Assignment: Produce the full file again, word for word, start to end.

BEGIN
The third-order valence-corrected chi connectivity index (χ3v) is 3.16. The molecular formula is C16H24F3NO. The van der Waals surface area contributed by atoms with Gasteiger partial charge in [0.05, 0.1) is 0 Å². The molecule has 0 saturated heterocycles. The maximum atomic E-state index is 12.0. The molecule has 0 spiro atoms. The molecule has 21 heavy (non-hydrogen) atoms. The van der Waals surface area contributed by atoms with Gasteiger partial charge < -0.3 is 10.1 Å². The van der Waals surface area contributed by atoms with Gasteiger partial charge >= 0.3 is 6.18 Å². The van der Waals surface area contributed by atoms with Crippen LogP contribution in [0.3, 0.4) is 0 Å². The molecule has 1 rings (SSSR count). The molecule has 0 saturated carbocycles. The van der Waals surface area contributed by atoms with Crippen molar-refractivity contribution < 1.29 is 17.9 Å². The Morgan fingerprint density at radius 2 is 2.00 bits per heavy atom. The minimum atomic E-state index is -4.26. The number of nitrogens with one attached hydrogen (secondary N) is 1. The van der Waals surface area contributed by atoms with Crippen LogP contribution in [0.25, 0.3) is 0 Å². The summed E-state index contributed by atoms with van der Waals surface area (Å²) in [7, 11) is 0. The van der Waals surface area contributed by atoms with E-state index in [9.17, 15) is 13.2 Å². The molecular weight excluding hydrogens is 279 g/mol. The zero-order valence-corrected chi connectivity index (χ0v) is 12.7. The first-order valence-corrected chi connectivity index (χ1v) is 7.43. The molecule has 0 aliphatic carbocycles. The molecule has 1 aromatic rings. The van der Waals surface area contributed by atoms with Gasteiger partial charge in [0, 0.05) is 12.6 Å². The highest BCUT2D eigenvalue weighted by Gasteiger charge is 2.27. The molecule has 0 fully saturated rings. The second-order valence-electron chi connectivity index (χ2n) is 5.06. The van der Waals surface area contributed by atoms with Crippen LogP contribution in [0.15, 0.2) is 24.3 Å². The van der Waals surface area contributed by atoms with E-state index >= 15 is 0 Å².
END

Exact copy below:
The third-order valence-corrected chi connectivity index (χ3v) is 3.16. The molecular formula is C16H24F3NO. The van der Waals surface area contributed by atoms with Gasteiger partial charge in [0.05, 0.1) is 0 Å². The molecule has 0 saturated heterocycles. The maximum atomic E-state index is 12.0. The molecule has 0 spiro atoms. The molecule has 21 heavy (non-hydrogen) atoms. The van der Waals surface area contributed by atoms with Gasteiger partial charge < -0.3 is 10.1 Å². The van der Waals surface area contributed by atoms with Gasteiger partial charge >= 0.3 is 6.18 Å². The van der Waals surface area contributed by atoms with Crippen LogP contribution in [0.3, 0.4) is 0 Å². The molecule has 1 rings (SSSR count). The molecule has 0 saturated carbocycles. The van der Waals surface area contributed by atoms with Crippen molar-refractivity contribution < 1.29 is 17.9 Å². The Morgan fingerprint density at radius 2 is 2.00 bits per heavy atom. The minimum atomic E-state index is -4.26. The number of nitrogens with one attached hydrogen (secondary N) is 1. The van der Waals surface area contributed by atoms with Crippen LogP contribution in [0.25, 0.3) is 0 Å². The summed E-state index contributed by atoms with van der Waals surface area (Å²) in [7, 11) is 0. The van der Waals surface area contributed by atoms with E-state index in [9.17, 15) is 13.2 Å². The molecular weight excluding hydrogens is 279 g/mol. The zero-order valence-corrected chi connectivity index (χ0v) is 12.7. The first-order valence-corrected chi connectivity index (χ1v) is 7.43. The molecule has 0 aliphatic carbocycles. The molecule has 1 aromatic rings. The van der Waals surface area contributed by atoms with Gasteiger partial charge in [0, 0.05) is 12.6 Å². The highest BCUT2D eigenvalue weighted by Gasteiger charge is 2.27. The molecule has 0 fully saturated rings. The second-order valence-electron chi connectivity index (χ2n) is 5.06. The van der Waals surface area contributed by atoms with Crippen LogP contribution in [0.15, 0.2) is 24.3 Å². The van der Waals surface area contributed by atoms with E-state index >= 15 is 0 Å².